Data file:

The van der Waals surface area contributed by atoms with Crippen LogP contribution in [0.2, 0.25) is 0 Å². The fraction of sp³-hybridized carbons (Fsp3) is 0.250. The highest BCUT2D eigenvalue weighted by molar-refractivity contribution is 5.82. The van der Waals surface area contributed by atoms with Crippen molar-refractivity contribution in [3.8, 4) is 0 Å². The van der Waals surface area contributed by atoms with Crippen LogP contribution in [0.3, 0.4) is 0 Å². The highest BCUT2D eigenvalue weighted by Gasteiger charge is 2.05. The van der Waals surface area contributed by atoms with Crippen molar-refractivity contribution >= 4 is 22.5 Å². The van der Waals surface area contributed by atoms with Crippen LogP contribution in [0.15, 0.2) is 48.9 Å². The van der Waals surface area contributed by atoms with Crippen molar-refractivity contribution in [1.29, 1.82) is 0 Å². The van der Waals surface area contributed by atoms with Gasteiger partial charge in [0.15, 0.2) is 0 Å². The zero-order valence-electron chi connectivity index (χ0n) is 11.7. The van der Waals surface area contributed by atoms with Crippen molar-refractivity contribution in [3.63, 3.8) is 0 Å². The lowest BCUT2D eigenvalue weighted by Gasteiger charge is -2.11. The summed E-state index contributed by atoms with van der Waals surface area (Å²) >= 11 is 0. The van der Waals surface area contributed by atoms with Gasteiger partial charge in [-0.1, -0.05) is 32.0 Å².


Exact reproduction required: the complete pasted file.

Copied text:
The van der Waals surface area contributed by atoms with Crippen LogP contribution in [0.2, 0.25) is 0 Å². The fraction of sp³-hybridized carbons (Fsp3) is 0.250. The highest BCUT2D eigenvalue weighted by molar-refractivity contribution is 5.82. The van der Waals surface area contributed by atoms with Crippen molar-refractivity contribution in [3.8, 4) is 0 Å². The van der Waals surface area contributed by atoms with Crippen LogP contribution in [0.3, 0.4) is 0 Å². The highest BCUT2D eigenvalue weighted by Gasteiger charge is 2.05. The van der Waals surface area contributed by atoms with Crippen molar-refractivity contribution >= 4 is 22.5 Å². The van der Waals surface area contributed by atoms with Crippen LogP contribution in [0.15, 0.2) is 48.9 Å². The van der Waals surface area contributed by atoms with Crippen molar-refractivity contribution in [1.29, 1.82) is 0 Å². The van der Waals surface area contributed by atoms with Gasteiger partial charge in [0.15, 0.2) is 0 Å². The zero-order valence-electron chi connectivity index (χ0n) is 11.7. The van der Waals surface area contributed by atoms with Crippen molar-refractivity contribution in [3.63, 3.8) is 0 Å². The lowest BCUT2D eigenvalue weighted by Gasteiger charge is -2.11. The summed E-state index contributed by atoms with van der Waals surface area (Å²) >= 11 is 0. The van der Waals surface area contributed by atoms with Gasteiger partial charge in [-0.1, -0.05) is 32.0 Å².